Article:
Travel Guides Crafted by Experienced Archaeologists & Historians

Holocaust, WWII & Third Reich Sites in Berlin

Berlin Icon

Berlin is still grappling with its role as the capital of a National Socialist Germany, which was responsible for World War II. Today, visitors to the city can explore certain remnants of the Third Reich and pay their respects at Holocaust sites. These include the Topography of Terror, which documents the history of the Nazi regime, and the Sachsenhausen concentration camp, located just outside the city. Visiting these sites is a sobering reminder of the atrocities committed during this dark chapter in history, and a way to honour the victims and ensure their stories are never forgotten.

Anhalter Bahnhof

Inaugurated in 1841, Anhalter Bahnhof was one of Berlin’s most important train stations. And known as the Gateway to the South. During the Nazi era, it is estimated some 500,000 people fled the country from here. From 1942 to 1945 over 9,600 Jews were sent from here to Theresienstadt, Czechoslovakia. In the final months of Second World War the building was destroyed. A new museum telling the story of exile will open on this site in 2026.

Berlin Story Bunker

The WWII bunker on Schöneberger Straße near Anhalter Station was intended to shelter up to 3,000 commuters in the event of an air raid on Berlin. Today it houses the exhibition ‘Hitler – how could it happen’. With text, historic photographs and film, on three of the bunkers’ five levels, the rise of and demise of Hitler is documented in 40 separate displays. The exhibition has the only model of the Führerbunker. This self-guided tour takes between two and three hours.

Book Burning Memorial, Bebelplatz

Formerly known as Opernplatz (due to the State Opera), this public square had its name changed to Bebelplatz on 31 August in 1947 as a reminder of the Nazi book burnings that began here on the night of 6 May 1933, with the burning of books from the Institute for the Science of Sexuality library. A few nights later this event escalated into similar such actions in university towns around the country on 10 May 1933. An estimated 20,000 books were burned here. A plaque marks the site, as does the installation The Empty Library by Micha Ullman, where a glass plate has been set into the cobblestones that looks onto empty bookcases large enough to hold 20,000 book.

Gleis 17 Memorial, Grunewald Station

The goods platform station of Grunewald S-Bahn is where an estimated 50,000 Jews from Berlin were transported to their death. From here, one of three deportation stations in Berlin, Jewish citizens were deported to labour and concentration camps in Riga, Warsaw, Auschwitz-Birkenau and Theresienstadt. Platform 17, or Gleis 17, has a metal installation that preserves the platform and records the dates of the departures, the number of people and their destinations.

Nazi Forced Labor Documentation Center, Berlin-Schöneweide

During WWII 12 million people from around Europe were forced to work in the German economy. Labouring and living under appalling conditions. They were housed in specially constructed camps of barracks. Only one such camp has survived in Berlin, in the south east of the city. Over 400 forced labourers from Italy were among the detainees here. Today the camp is a documentation centre on Nazi forced labour. Poignant and moving exhibitions tell the stories of the men and women incarcerated here and elsewhere in Berlin during the war.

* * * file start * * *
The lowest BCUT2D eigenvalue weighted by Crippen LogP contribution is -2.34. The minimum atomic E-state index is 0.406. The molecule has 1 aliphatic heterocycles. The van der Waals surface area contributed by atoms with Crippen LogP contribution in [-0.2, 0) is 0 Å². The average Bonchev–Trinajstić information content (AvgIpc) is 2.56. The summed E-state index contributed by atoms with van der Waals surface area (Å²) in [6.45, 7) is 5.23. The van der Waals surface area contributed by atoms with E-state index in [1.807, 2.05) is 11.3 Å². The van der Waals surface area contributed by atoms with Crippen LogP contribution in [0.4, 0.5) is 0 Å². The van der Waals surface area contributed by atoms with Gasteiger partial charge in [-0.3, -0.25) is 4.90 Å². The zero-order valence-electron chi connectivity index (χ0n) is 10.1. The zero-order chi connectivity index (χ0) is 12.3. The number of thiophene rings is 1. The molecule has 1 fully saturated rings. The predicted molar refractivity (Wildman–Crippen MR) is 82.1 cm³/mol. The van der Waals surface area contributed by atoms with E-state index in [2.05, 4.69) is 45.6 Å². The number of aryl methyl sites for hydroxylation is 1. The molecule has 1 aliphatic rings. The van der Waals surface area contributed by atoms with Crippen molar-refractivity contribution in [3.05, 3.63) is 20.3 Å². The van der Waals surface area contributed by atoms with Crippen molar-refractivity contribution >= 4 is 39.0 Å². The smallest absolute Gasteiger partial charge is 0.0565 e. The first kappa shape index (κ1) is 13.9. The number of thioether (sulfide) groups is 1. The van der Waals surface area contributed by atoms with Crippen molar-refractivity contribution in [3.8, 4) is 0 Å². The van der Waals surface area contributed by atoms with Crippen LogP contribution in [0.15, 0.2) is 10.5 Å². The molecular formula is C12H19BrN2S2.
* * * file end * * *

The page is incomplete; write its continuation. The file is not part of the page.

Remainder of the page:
Built between 1884 and 1894, this iconic building with its glass dome has been home to the parliament of the German Empire, the Weimar Republic and for the National Socialists – until it was destroyed by fire in 1933. Renovation was completed in 1999, and it is now the second most visited attraction in Germany. It is possible to climb to the top of the dome, visit the Plenary Chamber and have a meal at the Rooftop restaurant. The Reichstag is free to visit, but advance registration is required. Take a guided tour that includes registration.

Schwerbelastungskörper - Heavy Load Exerting Body

Hitler’s megalomaniacal plans for a new Berlin at the heart of a Greater Germanic Empire included monumental structures, including an enormous triumphal arch. French forced labourers were required to create a load bearing body to test the soil conditions for the weight of the arch. They built a solid concrete cylinder, 21 m in diameter, 14 m high, and extending 18 m into the ground. A viewing platform allows you to see this sole surviving remains of Nazi urban planning for all angles.

Topography of Terrors

Topographie des Terrors in central Berlin is an indoor and outdoor exhibition space detailing the horrors of the Nazi regime. The site was the headquarters of both the SS and Gestapo. Who not only planned many atrocties here, but so too were prisoners tortured in the Gestapo cellar. Before May 1933 this was the Prinz-Albrecht-Palais. The area was heavily destroyed at the end of the war, but recent excavations have uncovered the cellars and other basement elements.

Trains to Life - Trains to Death

Just outside Friedrichstraße train station in Berlin is the Trains to Life – Trains to Death bronze installation by the Israeli architect and sculptor Frank Meisler. The memorial depicts two groups of children that represent the contrasting fate of Jewish children during the Nazi era. On 1 December 1938, 190 children departed from Friedrichstraße station for England under the kindertransport scheme. Many more children were deported to death camps around Europe.